The latest data from UK Finance has revealed that mortgage arrears fell to a new record low during Q1 this year, 8% fewer than in the same period a year ago and the lowest level since 1994 when records began.
According to the figures, there were 78,800 homeowner mortgages in arrears of 2.5% or more of the outstanding balance in the first quarter of 2018.
Within the total, there were 24,100 homeowner mortgages with more significant arrears (representing 10% or more of the outstanding balance), 3% fewer than in the same quarter of the previous year.
There were 4,500 buy-to-let mortgages in arrears of 2.5% or more, 6% fewer than in the same quarter of the previous year. 1,200 homeowner mortgaged properties were taken into possession in the first quarter of 2018, unchanged from the same quarter of the previous year.
However UK Finance has raised concerns that the recent changes to Support for Mortgage Interest from a benefit to a loan, as well as any further rate rises, "risk causing a reversal of this trend".
Jackie Bennett, director of mortgages at UK Finance, commented: "The number of mortgages in arrears is at its lowest level since records began while possessions remain at a historic low. This has been helped by low interest rates and lenders supporting borrowers through periods of temporary financial difficulty wherever possible.
However, the recent change to Support for Mortgage Interest from a benefit to a loan, as well as potential pressure on households from a future base rate rise, risk causing a reversal of this trend as the year goes on. Only a small minority of those eligible for the SMI loan have taken it up so far. Lenders will proactively help borrowers in receipt of Support for Mortgage Interest to see if there are other ways to make up their payments if they do not want to take out the loan.
As ever, customers should not hesitate to contact their lender if they anticipate any payment problems and want to discuss what options are available. Repossession is always a last resort.”
Jonathan Harris, director of mortgage broker Anderson Harris, says: "Mortgage arrears are at a record low, which is encouraging.
Yet there is no room for complacency. Possessions may be declining but that can change and borrowers need to be prepared. We suspect that when it comes to their finances there are many people who don’t have a buffer to tide them over should they get into difficulty.
Borrowers must plan ahead and consider how they will cope if interest rates rise. Fixed-rate mortgages are still great value and remain competitively priced. It is also vital that borrowers keep their lender in the loop if they are struggling to pay their mortgage. Lenders are being flexible and showing forbearance but it is much easier and less stressful to come up with solutions early on than further down the line when options may be much more limited."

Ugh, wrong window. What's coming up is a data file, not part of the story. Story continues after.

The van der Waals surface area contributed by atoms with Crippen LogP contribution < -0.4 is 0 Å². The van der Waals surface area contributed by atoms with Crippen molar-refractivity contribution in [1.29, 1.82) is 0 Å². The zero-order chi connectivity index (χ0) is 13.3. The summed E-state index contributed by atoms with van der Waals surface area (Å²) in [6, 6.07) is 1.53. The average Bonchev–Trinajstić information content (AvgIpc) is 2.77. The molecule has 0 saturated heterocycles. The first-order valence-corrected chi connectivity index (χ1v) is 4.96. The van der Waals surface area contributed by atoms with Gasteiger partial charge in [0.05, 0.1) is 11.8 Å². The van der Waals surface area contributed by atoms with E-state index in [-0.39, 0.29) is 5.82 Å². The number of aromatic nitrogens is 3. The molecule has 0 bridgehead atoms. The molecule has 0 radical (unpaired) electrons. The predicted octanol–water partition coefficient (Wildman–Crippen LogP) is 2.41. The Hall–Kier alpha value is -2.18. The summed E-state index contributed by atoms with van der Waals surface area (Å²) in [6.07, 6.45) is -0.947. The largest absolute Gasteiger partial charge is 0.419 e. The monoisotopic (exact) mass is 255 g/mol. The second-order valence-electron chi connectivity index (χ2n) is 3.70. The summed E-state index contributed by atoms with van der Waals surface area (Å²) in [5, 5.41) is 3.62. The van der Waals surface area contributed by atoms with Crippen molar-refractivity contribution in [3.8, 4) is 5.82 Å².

Mark Pilling, managing director of Spicerhaart Corporate Sales, had this to say: “It is encouraging to see the number of mortgages in arrears is at a record low and possessions are continuing the downward trend that we have seen since the financial crisis hit a decade ago.
This is most likely because lenders are now making much more of a concerted effort to help those who are struggling to pay their mortgages get back on track - rather than moving to the repossession route – combined with a prolonged period of low-interest rates which has kept mortgages more affordable.
However, we could now see things start to shift. Many of those who took out interest-only mortgages are coming to the end of their terms with no way of paying off the capital. And with house prices falling in many regions, they will find they have less equity in their homes than they had hoped. This could cause problems as they try to sell or remortgage to pay off the debt.
There is also the Support for Mortgage Interest (SMI) issue. Last month, the SMI benefit stopped and was replaced by a loan. Around 124,000 homeowners were part of that scheme, and only a small number have signed a new loan agreement, so will have lost their payments. This could mean that thousands of homeowners may struggle to make their mortgage repayments in the coming months, with many even going into arrears.
With this in mind, combined with the threat of a base rate rise and the fact wage growth remains stagnant, lenders need to be keeping a close eye on their clients’ ability to keep up their repayments and engage with third parties to look after every borrower’s best interests.”
Jeremy Leaf, north London estate agent and a former RICS residential chairman, says: "These figures are interesting because they show a housing market which, although softening, is unlikely to collapse anytime soon, despite all the gloom and doom we have seen over the past few days in Halifax and RICS data.
One of the precursors of a more significant correction in property prices is more forced sales and clearly we are not seeing, or likely to see, that at the moment, particularly while mortgage rates are so low, wages are actually creeping up ahead of inflation and employment numbers remain strong."